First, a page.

# From language to digital text

## Introductory note

Key points to understand after reading this section For any digital text, you must be able to identify its

• language
• writing system
• character set and character encoding

## Language and writing systems

Language is a uniquely human form of expression and communication. At different times in the past 5,000 years or so, in a number of cultures, systems for expressing language in writing have evolved or been invented. No writing system simply records spoken language: speech captured in written form always involves translating spoken language into the conventions of a writing system. Modern English orthography, for example, cannot indicate patterns of tone or inflection that can be very meaningful in spoken English. By the same token, in literate cultures, literary expressions composed in writing for reading can express information or ideas that are impossible to capture in speech. (Visual poetry, in which the spatial arrangement of text on a page is an important part of the composition, is an extreme case; a simpler example would be written conventions that unambiguously distinguish homophones that can only be disambiguated in speech by inference from context.)

Since reading any text therefore requires us to understand both its language (possibly including a more specific dialectical variant) and its writing system, we should explicitly identify both of those features of any text we edit or study. The Greek alphabet used in Ionia in the fifth century BCE is the direct ancestor of the modern Greek alphabet. The letter eta represented a vowel, the long version of the short vowel written with the letter epsilon. In Athens, on the other hand, a local Athenian alphabet was used for most of the fifth century BCE. The Attic alphabet included a glyph essentially identical in appearance to the Ionic eta, but it represented a consonant, pronounced like a modern English H (or like the “rough breathing” in modern writing of ancient Attic). In 403 BC, the Athenians voted to adopt the Ionic alphabet as their official writing system. The language spoken in Athens did not change, but the writing system did: any reader (or any computer program) that tries to interpret a text written in the “old Attic” alphabet as though it were written in the modern, Ionic alphabet will fail spectacularly, even though the language is unchanged.

[Note: our sources for dating this event to the archonship of Euclid in 403/402 BCE include the Suda, sigma, 77, headword Σαμίων ὁ δῆμος. There are good cross references in the Suda Onlne translation and commentary on this passage to other sources for this episode.]

## Types of writing systems

Broadly speaking, writing systems can be categorized into three main types. Ideographic writing systems use single signs to represent a concept or entire word. Syllabic writing systems spell language out phonetically, using individual signs to represent an entire syllable. Alphabetic systems spell language out phonetically, using individual signs to represent discrete sounds (vowels or consonants).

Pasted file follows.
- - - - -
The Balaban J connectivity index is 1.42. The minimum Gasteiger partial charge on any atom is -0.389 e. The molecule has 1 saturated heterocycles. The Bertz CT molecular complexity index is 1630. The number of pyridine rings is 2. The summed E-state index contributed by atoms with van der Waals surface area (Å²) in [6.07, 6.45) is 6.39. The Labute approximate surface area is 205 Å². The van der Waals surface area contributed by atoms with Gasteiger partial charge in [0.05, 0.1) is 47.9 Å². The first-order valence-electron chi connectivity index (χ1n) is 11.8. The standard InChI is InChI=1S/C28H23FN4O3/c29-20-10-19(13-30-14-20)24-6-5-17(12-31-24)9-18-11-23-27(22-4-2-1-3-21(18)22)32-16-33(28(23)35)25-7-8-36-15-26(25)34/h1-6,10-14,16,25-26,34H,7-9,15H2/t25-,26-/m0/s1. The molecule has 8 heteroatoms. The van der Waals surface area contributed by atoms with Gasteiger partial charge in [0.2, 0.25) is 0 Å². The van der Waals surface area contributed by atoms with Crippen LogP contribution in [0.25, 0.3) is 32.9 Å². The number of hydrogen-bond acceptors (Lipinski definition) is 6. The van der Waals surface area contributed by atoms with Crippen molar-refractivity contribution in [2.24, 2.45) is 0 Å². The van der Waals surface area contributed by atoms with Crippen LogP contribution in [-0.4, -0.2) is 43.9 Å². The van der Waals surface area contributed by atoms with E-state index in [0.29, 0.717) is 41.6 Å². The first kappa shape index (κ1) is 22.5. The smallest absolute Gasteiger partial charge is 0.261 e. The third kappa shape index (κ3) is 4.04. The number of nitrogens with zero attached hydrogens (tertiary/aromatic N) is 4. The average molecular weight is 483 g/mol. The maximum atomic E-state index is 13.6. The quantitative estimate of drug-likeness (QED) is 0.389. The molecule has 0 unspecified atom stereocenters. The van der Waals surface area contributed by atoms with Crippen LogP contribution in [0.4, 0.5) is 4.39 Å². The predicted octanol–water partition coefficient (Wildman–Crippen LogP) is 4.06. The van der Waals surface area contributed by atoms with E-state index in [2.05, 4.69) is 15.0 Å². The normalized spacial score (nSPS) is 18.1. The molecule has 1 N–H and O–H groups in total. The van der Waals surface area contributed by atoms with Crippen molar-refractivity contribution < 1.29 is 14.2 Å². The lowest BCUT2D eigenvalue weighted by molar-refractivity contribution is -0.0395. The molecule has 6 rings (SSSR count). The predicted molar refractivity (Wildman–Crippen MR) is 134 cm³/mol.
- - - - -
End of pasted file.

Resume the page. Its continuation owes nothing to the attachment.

Many historical writing systems combine features of these primary systems with each other, and with other kinds of written symbols. For example: in Akkadian cuneiform, a word might be indicated by a Sumerogram (that is, a sign representing a word or concept not in Akkadian, but in Sumerian) completed by a phonetically spelled Akkadian ending. Qualifying signs may add further “markup,” or information that is not articulated in the vocalization of the text, e.g., that a word identifies a divinity or a human figure, or that a given word is in the plural. Traditionally, when Assyriologists publish texts, they clearly distinguish between transliteration — a sign-by-sign reading of what the writing system represents — and transcription — a reading, in the original language, of the continuous text of what the writing system represents.

## Digital texts

Before the twentieth century CE, all written texts shared an essential property: elements of the writing system were encoded visually, and could only be processed by human readers.

Digital texts are different. A text might be presented visually in some specific medium (large-format computer screen, cell-phone display, or letter-sized paper printout), or it might not (e.g., a text might be processed for speech output, or it might be processed for some kind of analysis without any visual or aural output). In any case, digitized versions of written texts add a further layer of representation. Symbols in a given writing system are encoded as a cluster of binary oppositions — physically, by phenomena such as low voltage/high voltage (off/on) or positive/negative magnetic charge. More abstractly, we conventionally represent the two possible values of a binary opposition as 0/1.

A single binary unit can have either one of two possible values. When two binary units are combined, the first can have either of two possible values, and so can the second. This yields a total of four possible combinations:

00
01
10
11